Vanguard School Student Told Gadsden Flag Is Rooted In Slavery – OutKick

A young boy at The Vanguard School was allegedly told by school officials he couldn’t have a Gadsden flag patch because it’s racist.

Libertas president Connor Boyack released a video Tuesday morning of a boy by the name of Jaiden being told he couldn’t wear the patch on his book bag “due to is origins with slavery and slave trade.”

The boy’s mother appeared to be visibly confused by the Colorado Springs school’s stance. OutKick has reached out to multiple officials at The Vanguard School for comment. We haven’t heard back at the time of publishing.

You can watch the exchange below.

The Gadsden flag goes back to the time of the Revolutionary War.

The flag’s roots are not in slavery or the slave trade, but instead in the Revolutionary War. It was used by Esek Hopkins, the country’s first naval commander in chief, during the Revolutionary War, according to Britannica. The flag has lived on as a symbol of American independence and a sign of remaining free.

It has literally nothing to do with racism when viewed by anyone with a knowledge of history. Colorado Governor Jared Polis essentially tweeted the same Tuesday morning.

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However, administrator Jeff Yocum cites the EEOC and at least two news articles as justification for not allowing it.

There’s just one problem with Yocum’s claim. The EEOC never claimed the flag was racist. In fact, it made clear it did not determine the flag was racist, but did cite how some people might use it inappropriately. Big difference between potentially inappropriate use and being racist.

A student in Colorado allegedly was told he couldn’t have the Gadsden flag on his bag because it’s rooted in racism. (Photo by Interim Archives/Getty Images)

“The Commission noted that, while the Gadsden Flag originated in a non-racial context, it has since been ‘interpreted to convey racially-tinged messages in some contexts,’ including its use by persons associated with white-supremacist groups who used the flag to drape the bodies of two police officers they had just murdered, and its display at a Connecticut fire house that was met with protests by African-American firefighters, ultimately resulting in the flag’s removal. Importantly, the Commission did not find that the Gadsden Flag in fact is a racist symbol. Rather, the Commission found only that the complaint met the legal standard to state a claim under Title VII, and therefore should have been investigated by the agency rather than dismissed,” the EEOC states on its website in relation to an investigation over the hat being used by a U.S. Postal Service worker.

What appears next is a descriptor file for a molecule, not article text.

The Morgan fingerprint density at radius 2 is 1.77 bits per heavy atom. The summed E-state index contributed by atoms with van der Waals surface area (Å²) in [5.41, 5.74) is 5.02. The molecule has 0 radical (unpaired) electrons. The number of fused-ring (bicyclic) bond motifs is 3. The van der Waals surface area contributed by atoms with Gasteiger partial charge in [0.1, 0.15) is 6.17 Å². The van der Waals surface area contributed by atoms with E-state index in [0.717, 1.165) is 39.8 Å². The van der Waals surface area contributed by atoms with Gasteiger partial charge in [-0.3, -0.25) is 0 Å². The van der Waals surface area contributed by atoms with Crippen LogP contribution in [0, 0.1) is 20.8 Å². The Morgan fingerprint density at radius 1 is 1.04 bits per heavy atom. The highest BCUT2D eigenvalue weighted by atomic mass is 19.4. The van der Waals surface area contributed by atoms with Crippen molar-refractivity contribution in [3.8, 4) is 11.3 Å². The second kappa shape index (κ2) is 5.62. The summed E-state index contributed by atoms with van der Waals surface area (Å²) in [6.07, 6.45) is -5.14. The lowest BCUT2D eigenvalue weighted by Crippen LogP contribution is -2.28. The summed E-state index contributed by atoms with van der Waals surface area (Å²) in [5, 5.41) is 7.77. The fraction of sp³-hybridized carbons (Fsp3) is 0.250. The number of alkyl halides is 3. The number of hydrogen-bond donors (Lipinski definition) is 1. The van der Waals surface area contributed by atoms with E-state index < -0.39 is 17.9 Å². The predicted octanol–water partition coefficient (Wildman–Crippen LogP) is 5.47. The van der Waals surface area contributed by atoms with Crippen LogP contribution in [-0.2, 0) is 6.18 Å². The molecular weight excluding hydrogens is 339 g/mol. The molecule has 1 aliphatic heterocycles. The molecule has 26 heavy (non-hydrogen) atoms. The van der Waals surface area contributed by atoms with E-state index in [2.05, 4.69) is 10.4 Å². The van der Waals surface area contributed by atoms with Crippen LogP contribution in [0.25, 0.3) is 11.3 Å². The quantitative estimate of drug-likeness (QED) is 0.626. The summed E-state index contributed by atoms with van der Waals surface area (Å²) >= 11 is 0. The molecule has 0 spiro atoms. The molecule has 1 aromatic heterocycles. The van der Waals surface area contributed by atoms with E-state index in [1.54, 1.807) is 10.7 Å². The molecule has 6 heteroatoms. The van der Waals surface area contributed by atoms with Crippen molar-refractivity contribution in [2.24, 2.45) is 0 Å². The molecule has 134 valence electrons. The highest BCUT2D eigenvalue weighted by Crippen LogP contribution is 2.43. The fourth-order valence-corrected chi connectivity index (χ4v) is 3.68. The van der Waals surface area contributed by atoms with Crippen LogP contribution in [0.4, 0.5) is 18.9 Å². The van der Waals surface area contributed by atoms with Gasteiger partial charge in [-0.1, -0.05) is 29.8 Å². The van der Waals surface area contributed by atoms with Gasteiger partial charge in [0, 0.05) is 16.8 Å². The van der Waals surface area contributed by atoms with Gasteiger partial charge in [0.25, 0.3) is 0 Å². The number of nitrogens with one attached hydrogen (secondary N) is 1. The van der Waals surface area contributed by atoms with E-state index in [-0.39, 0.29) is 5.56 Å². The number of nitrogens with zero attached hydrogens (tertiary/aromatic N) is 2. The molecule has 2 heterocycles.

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Yocum linked to multiple articles about why the flag is racist and not allowed in certain places.

For the record, the United States military has used the “Don’t Tread On Me” symbol in actual war, and Navy SEALs have worn the message into combat.

The flag/patch used by the Navy is slightly different than the Gadsden flag, the message remains the same. The irony is Yocum allegedly cited in the email the Navy using “Don’t Tread On Me” slightly tweaked as the reason why it’s not acceptable.

It doesn’t add up logically. Furthermore, it’s literally a government issued license plate in Florida. Are we to believe the Florida government is promoting a racist message on cars?

This piece will be updated if anyone from The Vanguard School returns any of our many requests for comment. As of right now, it’s completely silent on that front.

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